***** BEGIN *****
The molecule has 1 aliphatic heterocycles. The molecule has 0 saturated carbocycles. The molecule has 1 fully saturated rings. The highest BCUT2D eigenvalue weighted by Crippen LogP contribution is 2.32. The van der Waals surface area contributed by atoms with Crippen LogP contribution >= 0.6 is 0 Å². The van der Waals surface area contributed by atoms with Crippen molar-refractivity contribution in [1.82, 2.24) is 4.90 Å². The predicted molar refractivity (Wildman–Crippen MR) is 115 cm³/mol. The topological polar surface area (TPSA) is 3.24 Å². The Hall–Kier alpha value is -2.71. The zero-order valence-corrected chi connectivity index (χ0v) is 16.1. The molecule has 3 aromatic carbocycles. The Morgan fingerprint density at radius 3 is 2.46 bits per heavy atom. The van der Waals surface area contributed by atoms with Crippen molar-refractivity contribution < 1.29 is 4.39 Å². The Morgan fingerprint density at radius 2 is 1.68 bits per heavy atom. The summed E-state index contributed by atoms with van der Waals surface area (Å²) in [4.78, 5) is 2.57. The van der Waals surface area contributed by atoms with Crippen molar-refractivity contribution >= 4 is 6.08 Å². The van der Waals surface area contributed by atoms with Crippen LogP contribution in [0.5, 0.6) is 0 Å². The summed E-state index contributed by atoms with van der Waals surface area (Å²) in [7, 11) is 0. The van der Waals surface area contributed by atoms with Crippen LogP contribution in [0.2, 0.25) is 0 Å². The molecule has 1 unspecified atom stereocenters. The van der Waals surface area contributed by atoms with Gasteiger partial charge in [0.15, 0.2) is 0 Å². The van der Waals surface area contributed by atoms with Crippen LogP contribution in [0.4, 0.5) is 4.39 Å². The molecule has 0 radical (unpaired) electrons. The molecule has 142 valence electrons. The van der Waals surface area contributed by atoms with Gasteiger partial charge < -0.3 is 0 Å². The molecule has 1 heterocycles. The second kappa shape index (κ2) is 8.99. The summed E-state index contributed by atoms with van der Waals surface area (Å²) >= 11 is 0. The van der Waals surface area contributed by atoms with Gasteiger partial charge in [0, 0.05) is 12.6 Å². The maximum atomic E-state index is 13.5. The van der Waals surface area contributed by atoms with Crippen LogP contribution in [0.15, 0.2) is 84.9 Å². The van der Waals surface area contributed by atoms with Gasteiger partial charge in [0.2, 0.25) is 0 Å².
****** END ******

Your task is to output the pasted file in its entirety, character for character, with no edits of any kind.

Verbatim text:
The molecule has 1 aliphatic heterocycles. The molecule has 0 saturated carbocycles. The molecule has 1 fully saturated rings. The highest BCUT2D eigenvalue weighted by Crippen LogP contribution is 2.32. The van der Waals surface area contributed by atoms with Crippen LogP contribution >= 0.6 is 0 Å². The van der Waals surface area contributed by atoms with Crippen molar-refractivity contribution in [1.82, 2.24) is 4.90 Å². The predicted molar refractivity (Wildman–Crippen MR) is 115 cm³/mol. The topological polar surface area (TPSA) is 3.24 Å². The Hall–Kier alpha value is -2.71. The zero-order valence-corrected chi connectivity index (χ0v) is 16.1. The molecule has 3 aromatic carbocycles. The Morgan fingerprint density at radius 3 is 2.46 bits per heavy atom. The van der Waals surface area contributed by atoms with Crippen molar-refractivity contribution < 1.29 is 4.39 Å². The Morgan fingerprint density at radius 2 is 1.68 bits per heavy atom. The summed E-state index contributed by atoms with van der Waals surface area (Å²) in [4.78, 5) is 2.57. The van der Waals surface area contributed by atoms with Crippen molar-refractivity contribution >= 4 is 6.08 Å². The van der Waals surface area contributed by atoms with Crippen LogP contribution in [0.5, 0.6) is 0 Å². The summed E-state index contributed by atoms with van der Waals surface area (Å²) in [7, 11) is 0. The van der Waals surface area contributed by atoms with Crippen LogP contribution in [0.2, 0.25) is 0 Å². The molecule has 1 unspecified atom stereocenters. The van der Waals surface area contributed by atoms with Gasteiger partial charge in [0.15, 0.2) is 0 Å². The van der Waals surface area contributed by atoms with Crippen LogP contribution in [0.4, 0.5) is 4.39 Å². The molecule has 0 radical (unpaired) electrons. The molecule has 142 valence electrons. The van der Waals surface area contributed by atoms with Gasteiger partial charge < -0.3 is 0 Å². The molecule has 1 heterocycles. The second kappa shape index (κ2) is 8.99. The summed E-state index contributed by atoms with van der Waals surface area (Å²) >= 11 is 0. The van der Waals surface area contributed by atoms with Gasteiger partial charge in [0, 0.05) is 12.6 Å². The maximum atomic E-state index is 13.5. The van der Waals surface area contributed by atoms with Crippen LogP contribution in [0.15, 0.2) is 84.9 Å². The van der Waals surface area contributed by atoms with Gasteiger partial charge in [0.2, 0.25) is 0 Å².